Wednesday, January 14, 2009

Home Alone

I’ve been battling what I can only assume is a stomach bug that’s got a touch of bipolar disorder. I’m woken up in the middle of the night by intense waves of nausea, and I get them during the day too, but I never wind up puking from it. I’m sometimes sluggish, I’m sometimes tired, I’m sometimes achy, and I have a headache sometimes. Sometimes I feel completely okay, but other times I feel like I do have the flu.

It all started on Sunday when I was standing in line at the grocery store. The first wave of nausea hit, and I had to grab a bottle of soda water from the belt and ask the cashier to please scan it now so that I could have some. I thought for sure I wouldn’t make it home, but I did. Monday I went into work late. Yesterday, I cancelled two appointments and left work early. Today I went in and was told to “stay home”, so I grabbed some work and headed back out the door.

I really shouldn’t have gone in at all today, but I felt compelled. I use to be the type of person who would look for a reason not to go to work, and I occasionally find myself morphing into that person again when I’m battling those long winter days or a period of depression. I now associate staying home from work with being stuck in some bad state-of-mind that I can’t pull myself out of without help, even when I’m legitimately sick. I crave routine, because I know that if I’m in a routine – following a routine – I’m okay.

This, of course, makes it nearly impossible for me to relax and rest when I need it most. Instead, I subconsciously try to prove to myself that I’m okay, and I do weird things, like attempt 45 minutes on the elliptical machine or go to Target to purchase 5 Tupperware bins to help me organize my house.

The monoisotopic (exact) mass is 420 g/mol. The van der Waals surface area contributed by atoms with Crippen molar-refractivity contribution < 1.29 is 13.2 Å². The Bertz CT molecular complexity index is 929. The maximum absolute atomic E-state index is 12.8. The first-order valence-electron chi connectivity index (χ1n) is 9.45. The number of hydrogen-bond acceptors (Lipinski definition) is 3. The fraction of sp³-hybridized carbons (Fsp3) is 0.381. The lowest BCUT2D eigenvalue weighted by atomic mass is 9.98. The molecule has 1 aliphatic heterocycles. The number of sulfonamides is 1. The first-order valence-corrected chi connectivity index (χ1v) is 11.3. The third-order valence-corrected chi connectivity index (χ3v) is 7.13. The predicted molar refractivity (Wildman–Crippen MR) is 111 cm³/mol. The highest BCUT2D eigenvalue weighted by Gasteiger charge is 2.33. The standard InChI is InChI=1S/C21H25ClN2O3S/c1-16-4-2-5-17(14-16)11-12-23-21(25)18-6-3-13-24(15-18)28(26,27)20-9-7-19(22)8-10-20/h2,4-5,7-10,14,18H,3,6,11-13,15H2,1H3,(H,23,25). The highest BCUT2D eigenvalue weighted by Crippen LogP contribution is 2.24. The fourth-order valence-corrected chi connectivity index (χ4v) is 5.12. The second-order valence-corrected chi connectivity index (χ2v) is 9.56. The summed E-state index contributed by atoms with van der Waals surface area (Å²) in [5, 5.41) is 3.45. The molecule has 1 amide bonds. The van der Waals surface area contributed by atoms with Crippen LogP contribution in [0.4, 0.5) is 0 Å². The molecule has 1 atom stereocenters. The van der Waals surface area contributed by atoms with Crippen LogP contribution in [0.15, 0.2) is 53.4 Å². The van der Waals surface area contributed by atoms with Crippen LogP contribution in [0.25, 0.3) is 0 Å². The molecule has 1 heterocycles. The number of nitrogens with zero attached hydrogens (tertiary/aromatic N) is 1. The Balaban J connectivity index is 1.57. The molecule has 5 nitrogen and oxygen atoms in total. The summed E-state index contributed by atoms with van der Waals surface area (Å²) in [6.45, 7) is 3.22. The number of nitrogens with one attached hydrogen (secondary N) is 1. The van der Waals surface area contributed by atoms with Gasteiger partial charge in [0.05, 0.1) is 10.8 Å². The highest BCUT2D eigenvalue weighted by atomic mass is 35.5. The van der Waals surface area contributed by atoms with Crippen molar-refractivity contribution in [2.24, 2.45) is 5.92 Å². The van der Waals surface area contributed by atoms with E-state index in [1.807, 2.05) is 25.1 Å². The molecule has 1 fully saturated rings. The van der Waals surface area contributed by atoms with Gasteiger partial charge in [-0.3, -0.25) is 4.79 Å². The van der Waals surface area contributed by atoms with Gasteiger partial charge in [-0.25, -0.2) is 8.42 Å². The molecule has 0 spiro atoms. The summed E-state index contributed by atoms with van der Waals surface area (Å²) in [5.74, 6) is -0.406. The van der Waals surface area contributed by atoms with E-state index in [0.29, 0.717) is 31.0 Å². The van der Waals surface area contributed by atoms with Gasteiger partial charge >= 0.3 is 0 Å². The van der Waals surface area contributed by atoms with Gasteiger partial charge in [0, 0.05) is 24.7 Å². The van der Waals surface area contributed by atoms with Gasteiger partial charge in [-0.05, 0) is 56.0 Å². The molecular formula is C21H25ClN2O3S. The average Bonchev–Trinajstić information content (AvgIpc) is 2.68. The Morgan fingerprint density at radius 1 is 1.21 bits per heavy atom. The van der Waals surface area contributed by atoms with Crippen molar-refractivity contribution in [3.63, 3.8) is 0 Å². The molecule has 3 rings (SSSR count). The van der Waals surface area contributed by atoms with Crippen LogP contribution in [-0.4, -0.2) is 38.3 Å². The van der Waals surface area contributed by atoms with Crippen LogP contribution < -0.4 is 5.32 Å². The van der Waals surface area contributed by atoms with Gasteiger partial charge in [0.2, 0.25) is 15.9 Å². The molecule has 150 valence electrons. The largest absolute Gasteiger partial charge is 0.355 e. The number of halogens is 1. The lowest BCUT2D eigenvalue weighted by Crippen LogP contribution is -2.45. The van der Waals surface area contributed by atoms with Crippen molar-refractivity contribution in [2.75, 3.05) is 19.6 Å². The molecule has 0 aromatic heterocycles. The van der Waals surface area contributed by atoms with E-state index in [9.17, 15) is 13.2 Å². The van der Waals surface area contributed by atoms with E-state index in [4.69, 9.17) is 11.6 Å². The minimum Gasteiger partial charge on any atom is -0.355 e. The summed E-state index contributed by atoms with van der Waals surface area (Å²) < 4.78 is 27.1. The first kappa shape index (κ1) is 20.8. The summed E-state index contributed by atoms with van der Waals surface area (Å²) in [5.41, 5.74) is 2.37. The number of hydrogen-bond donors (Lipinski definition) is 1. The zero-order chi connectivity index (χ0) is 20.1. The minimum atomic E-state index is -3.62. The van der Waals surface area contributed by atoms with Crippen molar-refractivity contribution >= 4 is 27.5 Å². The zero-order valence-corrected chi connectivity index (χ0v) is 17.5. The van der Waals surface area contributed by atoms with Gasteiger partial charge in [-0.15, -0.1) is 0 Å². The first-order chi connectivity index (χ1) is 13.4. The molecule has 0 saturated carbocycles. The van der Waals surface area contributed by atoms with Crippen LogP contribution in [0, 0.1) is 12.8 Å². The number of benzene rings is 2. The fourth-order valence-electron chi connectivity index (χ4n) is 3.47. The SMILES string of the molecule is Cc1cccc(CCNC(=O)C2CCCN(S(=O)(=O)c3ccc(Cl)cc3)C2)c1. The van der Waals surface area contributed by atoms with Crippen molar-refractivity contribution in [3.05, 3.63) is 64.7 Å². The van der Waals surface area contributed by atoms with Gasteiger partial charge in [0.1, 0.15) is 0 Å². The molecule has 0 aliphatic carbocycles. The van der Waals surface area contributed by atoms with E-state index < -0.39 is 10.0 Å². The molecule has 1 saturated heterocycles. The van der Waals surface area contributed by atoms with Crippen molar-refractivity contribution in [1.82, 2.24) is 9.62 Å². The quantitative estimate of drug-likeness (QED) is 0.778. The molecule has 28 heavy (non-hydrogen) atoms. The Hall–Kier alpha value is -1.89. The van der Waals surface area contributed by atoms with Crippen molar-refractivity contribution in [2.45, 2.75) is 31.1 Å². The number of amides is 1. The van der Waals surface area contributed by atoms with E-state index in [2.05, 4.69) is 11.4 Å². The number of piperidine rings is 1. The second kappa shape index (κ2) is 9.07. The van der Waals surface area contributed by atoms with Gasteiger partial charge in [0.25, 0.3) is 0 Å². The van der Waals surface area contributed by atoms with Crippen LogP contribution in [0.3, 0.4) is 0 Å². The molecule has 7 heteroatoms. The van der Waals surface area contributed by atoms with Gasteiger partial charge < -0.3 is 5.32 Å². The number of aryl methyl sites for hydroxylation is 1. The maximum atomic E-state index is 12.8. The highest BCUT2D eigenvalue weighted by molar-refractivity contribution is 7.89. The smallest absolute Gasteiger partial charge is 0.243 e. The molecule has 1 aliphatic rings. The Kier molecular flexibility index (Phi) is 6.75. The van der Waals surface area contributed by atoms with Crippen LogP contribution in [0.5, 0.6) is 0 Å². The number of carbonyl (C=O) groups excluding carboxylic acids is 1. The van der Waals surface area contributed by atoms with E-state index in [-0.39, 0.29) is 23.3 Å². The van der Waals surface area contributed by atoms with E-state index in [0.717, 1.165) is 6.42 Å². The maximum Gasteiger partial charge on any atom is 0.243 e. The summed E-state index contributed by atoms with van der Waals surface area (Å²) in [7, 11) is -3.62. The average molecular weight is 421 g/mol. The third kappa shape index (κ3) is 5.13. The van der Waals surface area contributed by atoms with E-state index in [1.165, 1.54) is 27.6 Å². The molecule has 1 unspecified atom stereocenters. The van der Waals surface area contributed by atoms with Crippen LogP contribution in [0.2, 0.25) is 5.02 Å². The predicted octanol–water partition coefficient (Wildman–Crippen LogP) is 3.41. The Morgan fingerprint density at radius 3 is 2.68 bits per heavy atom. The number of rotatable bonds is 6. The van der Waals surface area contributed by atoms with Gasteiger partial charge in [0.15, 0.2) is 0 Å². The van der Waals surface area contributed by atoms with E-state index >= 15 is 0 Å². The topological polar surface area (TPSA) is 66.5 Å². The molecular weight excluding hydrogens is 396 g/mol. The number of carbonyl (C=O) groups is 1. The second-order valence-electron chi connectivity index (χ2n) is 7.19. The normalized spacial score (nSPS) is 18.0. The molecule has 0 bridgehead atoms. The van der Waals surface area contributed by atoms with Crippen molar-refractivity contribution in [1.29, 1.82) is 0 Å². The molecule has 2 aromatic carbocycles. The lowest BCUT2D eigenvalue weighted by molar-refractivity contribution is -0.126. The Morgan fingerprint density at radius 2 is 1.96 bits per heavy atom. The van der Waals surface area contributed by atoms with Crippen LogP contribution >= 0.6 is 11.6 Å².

Then there’s the schoolgirl inside me who imposes all sorts of rules and regulations on herself, like “If you’re too sick to go to school, you can’t go do whatever fun thing you had planned to do after school”. As an adult, this translates into, “If you’re too sick to go to work, you can’t go to derby practice that day either”. Really, it’s not a bad rule; it’s practical. It’s a rule that’s grounded in reality, yet my mind wanders and attempts to outwit itself on a “technicality” by saying “If you go to work, you can go to derby” and turns a blind eye to the fact that I am actually sick. I’m too smart for my own good (or stupid, depending on how you look at it).

Last week I built up some momentum at my first few practices of the new year and new season, so you can imagine how hard it was to hit the wall and be unable to attend Monday’s practice. Even harder is missing tonight, which is why I think I tried to go into work today. Certainly the fear of “falling behind” in derby in combination with the fear of falling into a depression is enough to feed my neurosis that keeps me perpetually busy. So what does this say about me?

It says that I shouldn’t have to distract myself all the time to be okay. It says that I need to learn to be still – I need to learn to be able to take a break in my routine without fear that I’ll fall to pieces, mentally or physically. Things happen, and it’s unrealistic to expect that I’ll always be able to stick to my routine all of the time.

I also think it’s unrealistic to think that I can change this flaw instantly, but since I recognized it earlier today, I’ve been trying.

I didn’t do the work I took home today and I’m not going to practice, but I did wind up reorganizing my kitchen with the help of some new Tupperware bins. Hey, you choose your battles, right?

2 comments:

... that guy said...

Feel Better

Megan said...

You certainly talk about your poo a lot.